Parliament was expected to approve a multi-bill of “prior actions”; “junior partners” push for a reshuffle.
Athens.- Amid a tense debate on a multi-bill of “prior actions” demanded by Greece’s troika of foreign lenders, which will culminate in a vote in Parliament on Sunday, the government is hoping next week to get the green light for the disbursement of further rescue funding as Prime Minister Antonis Samaras mulls a reshuffle to bring some order to his turbulent Cabinet.
Athens hopes that officials convening at a Euro Working Group in Brussels on Monday will approve the release of a 2.8-billion-euro tranche of aid that had been due in March though it is quite likely that a final decision will be put back to May 16 when eurozone finance ministers are to decide on whether to approve a 6-billion-euro installment of aid for Greece.
Apart from concerns about clinching funding, Samaras faces the task of imposing some order in his Cabinet where inter-ministerial spats last week fueled a mini-government crisis. Although government officials have played down the prospect of an imminent reshuffle, Kathimerini understands that a shakeup could be carried out immediately after Orthodox Easter. It is likely that only a few ministers will be switched around with the most prominent, and closest to Samaras, virtually certain to keep their posts. It remained unclear what would become of Administrative Reform Minister Antonis Manitakis and Justice Minister Antonis Roupakiotis, who clashed over an amendment that would have prevented public sector contract workers from receiving their salaries while appealing decisions to terminate their employment.
The premier must also push his ministers to implement new measures with the streamlining of the civil service expected to meet with the toughest resistance. The troika intends to conduct quarterly inspections on the progress of Greece’s civil service overhaul, Kathimerini understands.
Finance Minister Yannis Stournaras will also have to get started on overhauling a cumbersome tax collection system ahead of the troika’s anticipated return to Athens in June.
Finance Minister Yannis Stournaras seemed confident that Greece’s economy will see recovery, in an interview appearing in the Greek Sunday newspaper ‘Typos tis Kyriakis’.
“We are on the right track,” the minister said, noting that the country was 2.5 billion euros ‘ahead’ of targets but stressing that this was no time for complacency.
The finance minister warmly praised all three party leaders in Greece’s coalition government, especially Prime Minister Antonis Samaras, and stressed that the effort to get Greece’s finances into order was collective.
“As finance minister I am the programme’s keeper, I cannot consent when we have agreed that the deficit will be ‘a’ with measures that will make this ‘a-plus’. I must take equivalent measures or my signature counts for nothing,” he said.
With regard to VAT for food catering services, the minister said this was an issue raised with Greece’s creditors a long time ago but Greece needed to provide reliable estimates of what the measure will cost in terms of revenue, in order to convince the troika to agree.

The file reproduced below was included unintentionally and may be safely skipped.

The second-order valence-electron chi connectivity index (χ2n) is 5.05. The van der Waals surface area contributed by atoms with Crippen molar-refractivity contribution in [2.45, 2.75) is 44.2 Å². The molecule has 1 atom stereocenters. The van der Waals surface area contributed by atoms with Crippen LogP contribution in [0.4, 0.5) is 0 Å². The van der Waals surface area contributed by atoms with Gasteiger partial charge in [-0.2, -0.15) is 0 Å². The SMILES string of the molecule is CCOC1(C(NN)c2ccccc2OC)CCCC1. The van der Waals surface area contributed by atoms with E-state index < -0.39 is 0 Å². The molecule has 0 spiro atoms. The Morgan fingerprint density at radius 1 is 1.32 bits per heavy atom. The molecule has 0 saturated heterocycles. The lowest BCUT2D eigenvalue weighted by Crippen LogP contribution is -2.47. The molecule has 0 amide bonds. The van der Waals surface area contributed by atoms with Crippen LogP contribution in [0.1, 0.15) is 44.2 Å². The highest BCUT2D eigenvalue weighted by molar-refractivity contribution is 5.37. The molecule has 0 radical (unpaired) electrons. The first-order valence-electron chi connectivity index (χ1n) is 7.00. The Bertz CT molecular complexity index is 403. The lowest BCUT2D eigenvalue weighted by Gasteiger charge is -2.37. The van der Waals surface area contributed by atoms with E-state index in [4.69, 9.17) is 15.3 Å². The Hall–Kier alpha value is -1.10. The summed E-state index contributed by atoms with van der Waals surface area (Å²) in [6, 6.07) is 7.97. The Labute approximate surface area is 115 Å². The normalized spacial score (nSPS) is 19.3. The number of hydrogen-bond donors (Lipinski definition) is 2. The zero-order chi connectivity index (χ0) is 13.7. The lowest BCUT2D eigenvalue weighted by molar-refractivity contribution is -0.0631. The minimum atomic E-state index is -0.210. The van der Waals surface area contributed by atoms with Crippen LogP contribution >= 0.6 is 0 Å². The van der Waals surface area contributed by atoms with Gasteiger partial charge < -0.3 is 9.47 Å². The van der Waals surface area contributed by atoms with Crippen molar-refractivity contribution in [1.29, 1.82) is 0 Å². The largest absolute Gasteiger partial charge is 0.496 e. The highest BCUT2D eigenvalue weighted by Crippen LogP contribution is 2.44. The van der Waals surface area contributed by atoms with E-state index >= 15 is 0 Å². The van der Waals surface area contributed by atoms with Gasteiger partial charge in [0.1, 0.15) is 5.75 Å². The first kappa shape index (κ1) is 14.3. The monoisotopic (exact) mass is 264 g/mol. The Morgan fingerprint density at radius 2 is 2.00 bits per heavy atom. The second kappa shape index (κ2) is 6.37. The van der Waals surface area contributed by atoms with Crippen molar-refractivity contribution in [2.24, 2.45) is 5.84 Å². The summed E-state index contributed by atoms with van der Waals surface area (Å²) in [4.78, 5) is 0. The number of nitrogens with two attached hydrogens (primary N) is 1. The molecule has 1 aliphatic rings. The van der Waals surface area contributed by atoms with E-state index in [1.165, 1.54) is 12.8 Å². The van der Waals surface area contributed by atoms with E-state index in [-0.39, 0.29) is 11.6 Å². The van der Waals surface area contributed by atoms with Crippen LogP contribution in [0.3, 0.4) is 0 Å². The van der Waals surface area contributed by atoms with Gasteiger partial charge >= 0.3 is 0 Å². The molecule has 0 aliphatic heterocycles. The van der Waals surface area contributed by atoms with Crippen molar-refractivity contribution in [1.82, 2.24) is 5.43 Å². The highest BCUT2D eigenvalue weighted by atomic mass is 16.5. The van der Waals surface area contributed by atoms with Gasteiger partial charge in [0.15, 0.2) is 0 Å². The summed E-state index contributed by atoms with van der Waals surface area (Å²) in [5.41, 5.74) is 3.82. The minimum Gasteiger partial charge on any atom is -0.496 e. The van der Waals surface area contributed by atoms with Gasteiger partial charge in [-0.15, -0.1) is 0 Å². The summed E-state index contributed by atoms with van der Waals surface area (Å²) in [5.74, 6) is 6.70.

“We have handed over studies carried out by independent analysts, by the General Accounting Office, [Alternate Finance Minister Christos Staikouras] has given his estimates that the loss will be of the order of 80 to 85 million euros and that we consider, in fact, that there will be collateral benefits from this reduction so that there is finally no cost. They said that they want to see and study them and discuss it again in June,” Stournaras said.
The leaders of the two smaller parties in Greece’s coalition government, PASOK leader Evangelos Venizelos and Democratic Left (DIM.AR) leader Fotis Kouvelis, have both told the ‘Realnews on Sunday’ newspaper that they would like to see changes in the structure and functioning of the government.
Venizelos noted that the situation in the country appeared to be coming under control, while it was becoming accepted internationally that Greece must not carry out additional fiscal austerity measures, so that the central issue was now to “highlight the national reconstruction plan as a national strategic target”.
“The coalition government of the three parties must serve this aim, both in policy and in function. Both as a political framework and as a formation,” he added.
Kouvelis noted that the operation of the government was linked to the efficiency of the government’s work and stressed that it was imperative “to immediately solve any functional problems that have been observed and recorded,” adding that the creation of an informal coordinating body would be useful.
“In this framework, we need to see what changes must be made to government structure, exclusively based on criteria of merit. The extended discussion and rumour about a reshuffle harms the government’s efficiency,” he said.
Temporary court rulings will remain as an institution but steps will be taken to prevent their excessive use, Justice Minister Antonis Roupakiotis said in an interview appearing the Sunday issue of the Greek newspaper “Eleftherotypia”.
The minister said a measure to this effect will be tabled after the Easter holiday, while he was strongly critical of those drawing up the draft legislation he had refused to support the previous week, outlining the reasons for his refusal. Among others, he noted that the wording would have affected employees in the private sector.
He also strongly disagreed with the prospect of merging the justice and public order ministries, saying that “the thought alone of such a prospect is frightening.”